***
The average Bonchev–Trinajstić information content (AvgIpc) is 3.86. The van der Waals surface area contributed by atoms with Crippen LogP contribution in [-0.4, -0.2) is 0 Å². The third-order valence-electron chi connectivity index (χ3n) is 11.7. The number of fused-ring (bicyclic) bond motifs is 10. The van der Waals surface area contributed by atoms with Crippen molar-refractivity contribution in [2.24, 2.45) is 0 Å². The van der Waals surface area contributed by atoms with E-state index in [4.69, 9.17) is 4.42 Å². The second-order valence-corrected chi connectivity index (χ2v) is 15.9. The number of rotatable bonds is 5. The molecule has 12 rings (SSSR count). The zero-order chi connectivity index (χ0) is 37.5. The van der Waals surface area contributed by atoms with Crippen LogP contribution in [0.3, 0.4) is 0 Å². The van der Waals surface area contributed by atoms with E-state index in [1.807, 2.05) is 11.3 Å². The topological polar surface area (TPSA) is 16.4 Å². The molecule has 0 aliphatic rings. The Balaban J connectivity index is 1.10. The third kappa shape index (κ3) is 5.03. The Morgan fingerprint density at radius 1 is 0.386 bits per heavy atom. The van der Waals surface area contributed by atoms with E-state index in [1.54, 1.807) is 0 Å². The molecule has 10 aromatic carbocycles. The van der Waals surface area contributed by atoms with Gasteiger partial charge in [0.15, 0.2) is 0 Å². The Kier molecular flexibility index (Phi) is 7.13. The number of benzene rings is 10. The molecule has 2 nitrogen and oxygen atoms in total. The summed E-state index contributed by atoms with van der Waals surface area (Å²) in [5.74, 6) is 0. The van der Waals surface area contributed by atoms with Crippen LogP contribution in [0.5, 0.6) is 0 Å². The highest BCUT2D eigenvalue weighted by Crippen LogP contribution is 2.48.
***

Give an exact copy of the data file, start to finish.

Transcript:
The average Bonchev–Trinajstić information content (AvgIpc) is 3.86. The van der Waals surface area contributed by atoms with Crippen LogP contribution in [-0.4, -0.2) is 0 Å². The third-order valence-electron chi connectivity index (χ3n) is 11.7. The number of fused-ring (bicyclic) bond motifs is 10. The van der Waals surface area contributed by atoms with Crippen molar-refractivity contribution in [2.24, 2.45) is 0 Å². The van der Waals surface area contributed by atoms with E-state index in [4.69, 9.17) is 4.42 Å². The second-order valence-corrected chi connectivity index (χ2v) is 15.9. The number of rotatable bonds is 5. The molecule has 12 rings (SSSR count). The zero-order chi connectivity index (χ0) is 37.5. The van der Waals surface area contributed by atoms with Crippen LogP contribution in [0.3, 0.4) is 0 Å². The van der Waals surface area contributed by atoms with E-state index in [1.807, 2.05) is 11.3 Å². The topological polar surface area (TPSA) is 16.4 Å². The molecule has 0 aliphatic rings. The Balaban J connectivity index is 1.10. The third kappa shape index (κ3) is 5.03. The Morgan fingerprint density at radius 1 is 0.386 bits per heavy atom. The van der Waals surface area contributed by atoms with E-state index in [1.54, 1.807) is 0 Å². The molecule has 10 aromatic carbocycles. The van der Waals surface area contributed by atoms with Gasteiger partial charge in [0.15, 0.2) is 0 Å². The Kier molecular flexibility index (Phi) is 7.13. The number of benzene rings is 10. The molecule has 2 nitrogen and oxygen atoms in total. The summed E-state index contributed by atoms with van der Waals surface area (Å²) in [5.74, 6) is 0. The van der Waals surface area contributed by atoms with Crippen LogP contribution in [0.5, 0.6) is 0 Å². The highest BCUT2D eigenvalue weighted by Crippen LogP contribution is 2.48.